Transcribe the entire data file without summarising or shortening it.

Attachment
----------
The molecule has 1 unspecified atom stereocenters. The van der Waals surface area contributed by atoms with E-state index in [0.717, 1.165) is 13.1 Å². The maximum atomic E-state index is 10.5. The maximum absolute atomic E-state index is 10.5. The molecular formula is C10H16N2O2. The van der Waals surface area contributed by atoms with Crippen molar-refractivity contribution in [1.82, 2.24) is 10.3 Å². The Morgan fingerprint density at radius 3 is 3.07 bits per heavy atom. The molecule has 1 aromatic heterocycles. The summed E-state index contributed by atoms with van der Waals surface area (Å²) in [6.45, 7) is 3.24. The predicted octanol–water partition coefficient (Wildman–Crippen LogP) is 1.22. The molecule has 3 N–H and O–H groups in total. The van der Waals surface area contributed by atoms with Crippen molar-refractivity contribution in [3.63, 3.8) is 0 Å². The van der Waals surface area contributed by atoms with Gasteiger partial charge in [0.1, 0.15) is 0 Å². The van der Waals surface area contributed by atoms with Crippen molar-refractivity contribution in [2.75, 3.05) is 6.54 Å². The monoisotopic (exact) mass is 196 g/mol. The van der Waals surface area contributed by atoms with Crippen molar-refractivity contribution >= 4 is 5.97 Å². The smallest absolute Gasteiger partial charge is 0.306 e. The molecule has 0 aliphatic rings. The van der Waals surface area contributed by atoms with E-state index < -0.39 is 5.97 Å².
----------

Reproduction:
The molecule has 1 unspecified atom stereocenters. The van der Waals surface area contributed by atoms with E-state index in [0.717, 1.165) is 13.1 Å². The maximum atomic E-state index is 10.5. The maximum absolute atomic E-state index is 10.5. The molecular formula is C10H16N2O2. The van der Waals surface area contributed by atoms with Crippen molar-refractivity contribution in [1.82, 2.24) is 10.3 Å². The Morgan fingerprint density at radius 3 is 3.07 bits per heavy atom. The molecule has 1 aromatic heterocycles. The summed E-state index contributed by atoms with van der Waals surface area (Å²) in [6.45, 7) is 3.24. The predicted octanol–water partition coefficient (Wildman–Crippen LogP) is 1.22. The molecule has 3 N–H and O–H groups in total. The van der Waals surface area contributed by atoms with Crippen molar-refractivity contribution in [3.63, 3.8) is 0 Å². The van der Waals surface area contributed by atoms with Gasteiger partial charge in [0.1, 0.15) is 0 Å². The van der Waals surface area contributed by atoms with Crippen molar-refractivity contribution in [2.75, 3.05) is 6.54 Å². The monoisotopic (exact) mass is 196 g/mol. The van der Waals surface area contributed by atoms with Crippen molar-refractivity contribution >= 4 is 5.97 Å². The smallest absolute Gasteiger partial charge is 0.306 e. The molecule has 0 aliphatic rings. The van der Waals surface area contributed by atoms with E-state index < -0.39 is 5.97 Å².